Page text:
Now, these events have come under new scrutiny. A former PKK member and later JITEM informant, Abdulkadir Aygan, has been quoted in the Turkish press as saying that Kirca had personally killed several people. After the arrest of Gen Ersoz, relatives of a Kurdish politician who disappeared in 2001 asked the state prosecutor in the city of Silopi to reopen an investigation against the former general, who was on duty in the region then.
Serdar Tanis and Ebubekir Deniz, local officials of the People’s Party for Democracy, or HADEP, the main Kurdish party at the time, were called to the office of the Gendarmerie in Silopi in 2001. They never came back. As Gen Ersoz was chief of the Gendarmerie in Silopi, the families of the two men think he knows something about their fate. "My mother just wants one thing," Mr Tanis’s brother Yakup told the Sabah newspaper. "She wants to know what happened to her son. If they have been killed, they should tell us where they buried them."
State prosecutors in Silopi said last month they want to investigate reports that victims of extrajudicial killings were thrown into wells near the border to Iraq. The Evrensel newspaper reported yesterday that the relatives of 47 people who went missing after their arrests had handed in petitions to the Silopi Bar Association in order to have the wells opened.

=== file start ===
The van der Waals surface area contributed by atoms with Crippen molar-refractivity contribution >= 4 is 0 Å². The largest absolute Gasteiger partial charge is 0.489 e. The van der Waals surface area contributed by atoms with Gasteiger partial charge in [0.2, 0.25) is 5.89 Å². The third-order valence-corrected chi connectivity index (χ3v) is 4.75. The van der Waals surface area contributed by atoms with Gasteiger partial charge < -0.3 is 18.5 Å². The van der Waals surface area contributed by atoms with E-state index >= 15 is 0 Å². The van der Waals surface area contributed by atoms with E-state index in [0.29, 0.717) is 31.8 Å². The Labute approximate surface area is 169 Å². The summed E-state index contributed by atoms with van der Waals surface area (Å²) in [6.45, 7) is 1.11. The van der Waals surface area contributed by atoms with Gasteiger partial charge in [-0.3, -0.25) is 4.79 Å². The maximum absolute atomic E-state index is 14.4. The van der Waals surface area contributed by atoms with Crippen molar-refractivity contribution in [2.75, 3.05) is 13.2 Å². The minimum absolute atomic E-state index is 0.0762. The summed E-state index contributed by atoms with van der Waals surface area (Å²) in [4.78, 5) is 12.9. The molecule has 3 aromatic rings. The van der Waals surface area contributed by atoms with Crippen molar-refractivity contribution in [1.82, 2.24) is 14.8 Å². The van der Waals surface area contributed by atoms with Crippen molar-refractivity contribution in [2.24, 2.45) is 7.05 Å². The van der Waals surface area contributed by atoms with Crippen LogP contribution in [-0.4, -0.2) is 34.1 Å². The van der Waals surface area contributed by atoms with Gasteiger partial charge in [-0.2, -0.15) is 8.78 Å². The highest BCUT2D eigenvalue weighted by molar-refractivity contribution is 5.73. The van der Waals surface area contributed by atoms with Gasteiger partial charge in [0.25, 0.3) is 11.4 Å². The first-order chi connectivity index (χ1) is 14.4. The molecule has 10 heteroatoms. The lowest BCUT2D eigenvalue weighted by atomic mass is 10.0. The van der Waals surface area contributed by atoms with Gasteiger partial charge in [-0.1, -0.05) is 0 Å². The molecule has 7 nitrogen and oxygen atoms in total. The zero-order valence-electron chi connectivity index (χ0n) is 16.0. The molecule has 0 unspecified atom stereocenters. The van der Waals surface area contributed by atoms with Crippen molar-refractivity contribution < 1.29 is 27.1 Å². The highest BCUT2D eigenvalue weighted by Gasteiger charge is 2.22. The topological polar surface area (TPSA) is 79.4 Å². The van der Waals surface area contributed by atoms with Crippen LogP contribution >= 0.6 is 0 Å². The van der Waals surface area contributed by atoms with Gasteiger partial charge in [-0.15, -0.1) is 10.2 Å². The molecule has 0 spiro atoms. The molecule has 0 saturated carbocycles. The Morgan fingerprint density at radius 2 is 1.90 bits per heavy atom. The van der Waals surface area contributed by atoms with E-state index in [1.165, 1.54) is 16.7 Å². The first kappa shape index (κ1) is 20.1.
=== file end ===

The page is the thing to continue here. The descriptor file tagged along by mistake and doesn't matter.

The fact that people with suspected links to the dark days of the PKK war have been arrested in the Ergenekon case has revitalised efforts to solve the murders. Gen Ersoz is not the only example. One of the main defendants in the Ergenekon case, former general Veli Kucuk, reportedly was the founder of JITEM. Ibrahim Sahin, a former head of a special police unit who was convicted for his involvement in a 1990s scandal revolving around extrajudicial killings, is also in custody after his recent arrest as suspect in the Ergenekon plot.
The Party for a Democratic Society, or DTP, Turkey’s current Kurdish party, has called on prosecutors in the Ergenekon case to look at the illegal killings in the Kurdish region. Selahattin Demirtas, a leading DTP deputy in Turkey’s parliament, said during a press conference last week that the bodies of more than 200 victims of the killings were buried in the municipal cemetery in Silopi.
"If you want to know what Ergenekon is, what the deep state is, you have to clear up those events," Mr Demirtas said.
Mr Tanrikulu agreed that the Ergenekon case is likely to have consequences for investigations in the south-east. "You cannot deal with the whole past in one trial alone, but it will be a start."
If the Ergenekon trial, which started in Istanbul last autumn, results in the conviction of the suspected plotters, "that will show the way" for investigations in the Kurdish region, he said.